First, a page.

Could Powertech restore mine water?

RAPID CITY — What kind of water will be pumped back into the ground if a proposed uranium mining project near Edgemont moves forward was up for debate Thursday during the first week of Powertech’s permit hearings before the state’s Water Management Board.

Powertech vice president of engineering John Mays sat on the witness stand all of Thursday to testify about the state’s first contested uranium mining operation proposed for land on Fall Fiver and Custer Counties.

Injection wells at the site, which would cost an estimated $51 million to construct, would be 200 to 800 feet deep. Powertech officials have been given a preliminary green light for the project from the Department of Environment and Natural Resources and the Nuclear Regulatory Commission in the form of draft permits, but opponents said the company still has a lot of work to do – including explaining how it will ensure that the Inyan Kara and Madison aquifers will not be contaminated.

During cross-examination, Clean Water Alliance attorney Bruce Ellison and Mays split hairs on the exact plan for the water after the project.

“Would you be willing to make a commitment to this board that you will guarantee that you will restore the water to its current level?” Ellison said.

Mays said the company, by NRC standards, is required to return the water levels to a point that demonstrates there is no harm or potential harm to humans or the environment.

“It’s better to prove that it’s safe than that it’s at the baseline,” Mays said.

Ellison, who has asserted that the company cannot return the water to its current quality and quantity continued to ask Mays if the company would “commit” to returning the water to its current status. Ellison said the Water Management Board changed the state’s rules in 2008 that now allows a company to apply for a permit without proof that it can completely restore the water.

“It’s a goal,” Mays said. “We will make every possible effort to return it to baseline.”

“So, it’s a goal — it’s not a commitment to return water levels to baseline,” Ellison said.

Also on Thursday, Black Hills Wild Horse Sanctuary attorney Mike Hickey led Mays through the company’s financial status and corporate structure, pointing out that only one of the board members — CEO and President Richard Clement — is a U.S. citizen.

Opponents to the project have characterized the company as having no financial stability to do a mining operation and have said it is increasingly owned by foreign investors. Under a recent acquisition, Azarga Resources Limited, based out of Hong Kong, now owns more than 22 percent of the company’s shares.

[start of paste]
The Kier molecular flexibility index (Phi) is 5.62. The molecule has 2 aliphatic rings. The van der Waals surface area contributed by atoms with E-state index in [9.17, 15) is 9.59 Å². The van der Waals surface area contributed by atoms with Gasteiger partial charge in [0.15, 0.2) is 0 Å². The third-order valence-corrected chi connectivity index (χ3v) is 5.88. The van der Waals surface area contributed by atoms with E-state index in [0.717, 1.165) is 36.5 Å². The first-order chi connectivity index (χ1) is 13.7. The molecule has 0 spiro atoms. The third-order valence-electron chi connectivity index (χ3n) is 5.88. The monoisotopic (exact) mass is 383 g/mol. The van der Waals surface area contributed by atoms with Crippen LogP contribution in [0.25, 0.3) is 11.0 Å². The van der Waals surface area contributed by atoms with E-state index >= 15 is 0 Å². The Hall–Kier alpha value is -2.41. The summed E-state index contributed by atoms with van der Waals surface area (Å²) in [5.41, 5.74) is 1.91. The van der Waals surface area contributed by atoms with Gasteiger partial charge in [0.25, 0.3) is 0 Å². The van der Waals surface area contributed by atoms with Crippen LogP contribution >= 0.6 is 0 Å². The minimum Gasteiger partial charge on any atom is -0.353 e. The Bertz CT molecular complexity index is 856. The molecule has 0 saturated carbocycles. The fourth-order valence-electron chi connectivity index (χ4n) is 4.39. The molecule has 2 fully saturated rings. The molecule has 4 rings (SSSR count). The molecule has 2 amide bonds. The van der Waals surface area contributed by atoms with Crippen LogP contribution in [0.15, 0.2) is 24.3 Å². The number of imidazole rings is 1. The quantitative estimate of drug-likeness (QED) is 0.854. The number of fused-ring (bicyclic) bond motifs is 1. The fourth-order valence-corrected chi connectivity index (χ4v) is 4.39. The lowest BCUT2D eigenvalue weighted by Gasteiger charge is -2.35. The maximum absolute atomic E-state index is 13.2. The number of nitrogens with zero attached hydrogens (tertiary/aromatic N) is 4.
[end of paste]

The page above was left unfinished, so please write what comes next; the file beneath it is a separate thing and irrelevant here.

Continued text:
On the stand, Mays said he has little knowledge of the corporate dealings of the company and when pressed by Hickey, referred questions to other company officers, including Clement who sat in the audience.

“Who are the shareholders holding 10 percent or more of the company?” Hickey asked.

“That is not something I really know about,” Mays responded.

“Who does?” Hickey asked.

“Dick Clement?”

“He’s not listed as a witness, is he?” Hickey asked.

“No,” Mays said.

Clement, whose office is in Albuquerque, N.M., has said the company is financially stable and will pursue debt-financing based on the value of a feasibility study when the permit is issued, which he said is the normal order activities of a project of this size.

Mays was also questioned Thursday about violations recently reported at a mining operation he worked at a decade ago in Wyoming. Ellison pointed out that the state’s Department of Quality issued a report on the Smith Ranch-Highland operations outlining violations including contamination of water drinking sources and leaks beyond the monitoring zones.

A report of the same project showed that arsenic levels had increased and that selenium and uranium were both seventy times higher at the end of restoration, Ellison pointed out.

Mays disagreed and said the project was not completely restored by that point. In an earlier interview this week, he said the public has no reason to worry about contamination and reiterated that on the stand.

“There’s reason for us to assume excellent confinement for the entire site,” he said.

Mays is expected to be on the stand at the hearings again today, which will conclude at noon and resume Dec. 9.

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